Ok, I have to say that this cake was the tallest and took the longest amount of time to create. It took me 4 days to complete this cake and it stood 44 inches tall, but I am getting ahead of my self. So... aunt called and wanted me to make my cousin's Engagement Party Cake, and she thought that it would be fun if the cake was the University of Texas Tower, seeing as my cousin and her fiance both attend THE University of Texas! My aunt asked me if I was up to the challenge? I said OF COURSE I am up for it (though if I'd known just how much was going to be involved, I might have qualified my enthusiasm just a bit, lol)! I asked what flavours of cake did she want? She decided on Chocolate Cake with Bailey's Irish Cream Mousse as the filling (in honor of her daughter "Bailey") for one of the two-tiers. She wanted the other tier to also be Chocolate Cake, but this time it was to have a mint chocolate chip filling (in honor of Bailey's fiance, whose name was Snow!


I began work on the cake by first doing some research on what others had done before me. Some cake Towers looked fabulous, and others looked like "a dog's breakfast" (as they say in England). I had to decide how BIG to make this Tower and finally settled on making it a scale model. The actual Tower is about 400' tall with 30 floors, so I decided to make mine an inch per foot or 40" tall, and 30 rows of inch tall windows, and the two cakes would be stacked as the base. Later, it turned out that my Aunt was expecting something MUCH more modest! Lol.


I began by making the batter for an 8-inch square cake, chocolate of course, and then a 10-inch square cake to go below. I popped them in the oven. When my cakes were done and are chilled, I spread some buttercream icing over them to keep them moist, and as a crumb coat to prevent any stray crumbs from spoiling the final and more decorative coats. I spread Bailey's Irish Cream buttercream between the three 10 inch layers, and then Creme de Menthe and crushed Junior Mint buttercream for the three 8 inch layers. These two cakes were stacked and re-chilled before being covered in their final coat of modeling chocolate and decorated. That was the cake part done and ready for transport.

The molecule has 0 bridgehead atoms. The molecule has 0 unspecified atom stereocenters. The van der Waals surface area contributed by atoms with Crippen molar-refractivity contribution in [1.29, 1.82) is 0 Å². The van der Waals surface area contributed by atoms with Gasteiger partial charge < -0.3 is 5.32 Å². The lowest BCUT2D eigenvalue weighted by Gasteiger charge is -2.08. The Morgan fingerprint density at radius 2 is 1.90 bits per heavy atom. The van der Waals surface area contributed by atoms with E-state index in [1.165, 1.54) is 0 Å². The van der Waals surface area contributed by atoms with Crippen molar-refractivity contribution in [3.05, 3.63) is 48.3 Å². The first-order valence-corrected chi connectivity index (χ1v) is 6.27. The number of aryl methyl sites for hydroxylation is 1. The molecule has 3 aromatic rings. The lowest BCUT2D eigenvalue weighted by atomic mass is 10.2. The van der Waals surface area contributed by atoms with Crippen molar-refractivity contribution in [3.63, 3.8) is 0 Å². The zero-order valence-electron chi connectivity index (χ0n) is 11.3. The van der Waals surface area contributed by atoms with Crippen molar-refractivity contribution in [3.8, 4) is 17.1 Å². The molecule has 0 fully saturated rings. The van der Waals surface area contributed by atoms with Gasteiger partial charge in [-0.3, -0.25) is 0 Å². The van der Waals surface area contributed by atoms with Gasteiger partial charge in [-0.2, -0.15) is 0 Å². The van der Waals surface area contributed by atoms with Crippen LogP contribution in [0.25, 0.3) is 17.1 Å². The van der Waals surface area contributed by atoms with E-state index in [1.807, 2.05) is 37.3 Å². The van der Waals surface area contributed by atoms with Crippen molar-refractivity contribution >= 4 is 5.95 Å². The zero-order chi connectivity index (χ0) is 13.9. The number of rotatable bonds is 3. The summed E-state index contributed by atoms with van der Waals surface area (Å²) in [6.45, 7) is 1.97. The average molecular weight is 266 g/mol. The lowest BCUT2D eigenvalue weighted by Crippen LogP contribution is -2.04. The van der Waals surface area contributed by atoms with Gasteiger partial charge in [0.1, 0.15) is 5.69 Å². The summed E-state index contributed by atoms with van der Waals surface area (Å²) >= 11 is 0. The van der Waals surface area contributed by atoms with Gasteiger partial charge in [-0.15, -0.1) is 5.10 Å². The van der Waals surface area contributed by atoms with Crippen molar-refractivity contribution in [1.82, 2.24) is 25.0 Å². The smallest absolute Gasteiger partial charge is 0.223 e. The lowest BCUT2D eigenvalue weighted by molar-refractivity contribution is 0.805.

That left me with the harder part...the Tower!


There was just no way that a four-inch square, four-foot tall CAKE was ever going to survive 3 hours in a car in warm weather! So I decided to make the Tower out of styrofoam blocks that would be iced in home made fondant and LOOK like cake, but that I could glue together for stability. I knew I was going to have to transport the Cake and Towers seperately, as there was NO WAY that the completed structure was going to fit in my car. In fact, the Tower itself just barely fit!


As it turned out, I used 8 lbs of Burnt Orange, 4 lbs of black fondant, and about a lb. of white fondant. That's a LOT of sugar! Lol. I rolled out panels and columns and thin tubes for the scroll work on the faces of the building and it's cornices and clocks. But the thing that took the most work time on the Tower was putting on all the individual little one inch white squares of fondant for the 30 tiers of windows on the Tower, and then painting each one with gold luster dust in sugar glue, to make them shine. But when the light hit those windows, they shone like glass caught by the setting sun. They were magic!


Once the parts were completed, it was a mad dash to arrive at the party location. We arrived with an hour or more to spare for construction. Everyone there pretty much stopped what they were doing in awe of the parts as they were carried into the kitchen. Then they all watched in amazement as I inserted 3 wooden dowels into the base of the styrofoam Tower, and then inserted them into 3 bubble tea straws that were already in place through the center of the cakes. Without this structural support the Tower would have begun listing worse than the Leaning Tower of Pisa! The top bit of the Tower has a clock on each face, and that was attached by means of another dowel. I finished decorating the base of the Tower and the base of the Cake and it's corners with piped on chocolate buttercream to finish off the rough edges. There was a quick dusting of powdered sugar over the entire thing in honor of our Mr. Snow, and VOILA...we had several impressed structural engineers standing in amazement, and a very, very happy newly engaged couple!


 Sarah Epps Cakery

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